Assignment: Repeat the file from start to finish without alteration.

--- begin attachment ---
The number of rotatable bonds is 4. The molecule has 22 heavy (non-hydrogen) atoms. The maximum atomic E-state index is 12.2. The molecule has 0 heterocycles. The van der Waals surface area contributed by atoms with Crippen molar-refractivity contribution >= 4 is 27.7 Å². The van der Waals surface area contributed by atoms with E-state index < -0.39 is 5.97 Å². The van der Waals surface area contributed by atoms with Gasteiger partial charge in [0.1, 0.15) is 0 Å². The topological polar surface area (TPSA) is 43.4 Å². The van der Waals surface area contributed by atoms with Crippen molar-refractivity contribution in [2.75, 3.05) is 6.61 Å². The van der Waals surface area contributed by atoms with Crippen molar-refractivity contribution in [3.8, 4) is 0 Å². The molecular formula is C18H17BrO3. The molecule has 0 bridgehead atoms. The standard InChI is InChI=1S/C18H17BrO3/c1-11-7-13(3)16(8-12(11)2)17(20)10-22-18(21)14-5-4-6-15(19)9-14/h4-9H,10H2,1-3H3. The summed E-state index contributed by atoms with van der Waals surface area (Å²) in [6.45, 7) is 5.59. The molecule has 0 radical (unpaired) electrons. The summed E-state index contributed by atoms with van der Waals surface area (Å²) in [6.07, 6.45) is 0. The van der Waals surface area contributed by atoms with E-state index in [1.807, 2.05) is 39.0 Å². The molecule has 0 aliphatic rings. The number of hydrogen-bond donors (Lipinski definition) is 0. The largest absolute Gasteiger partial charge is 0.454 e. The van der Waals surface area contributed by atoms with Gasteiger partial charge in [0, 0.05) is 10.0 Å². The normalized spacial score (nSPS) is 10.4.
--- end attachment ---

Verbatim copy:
The number of rotatable bonds is 4. The molecule has 22 heavy (non-hydrogen) atoms. The maximum atomic E-state index is 12.2. The molecule has 0 heterocycles. The van der Waals surface area contributed by atoms with Crippen molar-refractivity contribution >= 4 is 27.7 Å². The van der Waals surface area contributed by atoms with E-state index < -0.39 is 5.97 Å². The van der Waals surface area contributed by atoms with Gasteiger partial charge in [0.1, 0.15) is 0 Å². The topological polar surface area (TPSA) is 43.4 Å². The van der Waals surface area contributed by atoms with Crippen molar-refractivity contribution in [2.75, 3.05) is 6.61 Å². The van der Waals surface area contributed by atoms with Crippen molar-refractivity contribution in [3.8, 4) is 0 Å². The molecular formula is C18H17BrO3. The molecule has 0 bridgehead atoms. The standard InChI is InChI=1S/C18H17BrO3/c1-11-7-13(3)16(8-12(11)2)17(20)10-22-18(21)14-5-4-6-15(19)9-14/h4-9H,10H2,1-3H3. The summed E-state index contributed by atoms with van der Waals surface area (Å²) in [6.45, 7) is 5.59. The molecule has 0 radical (unpaired) electrons. The summed E-state index contributed by atoms with van der Waals surface area (Å²) in [6.07, 6.45) is 0. The van der Waals surface area contributed by atoms with E-state index in [1.807, 2.05) is 39.0 Å². The molecule has 0 aliphatic rings. The number of hydrogen-bond donors (Lipinski definition) is 0. The largest absolute Gasteiger partial charge is 0.454 e. The van der Waals surface area contributed by atoms with Gasteiger partial charge in [0, 0.05) is 10.0 Å². The normalized spacial score (nSPS) is 10.4.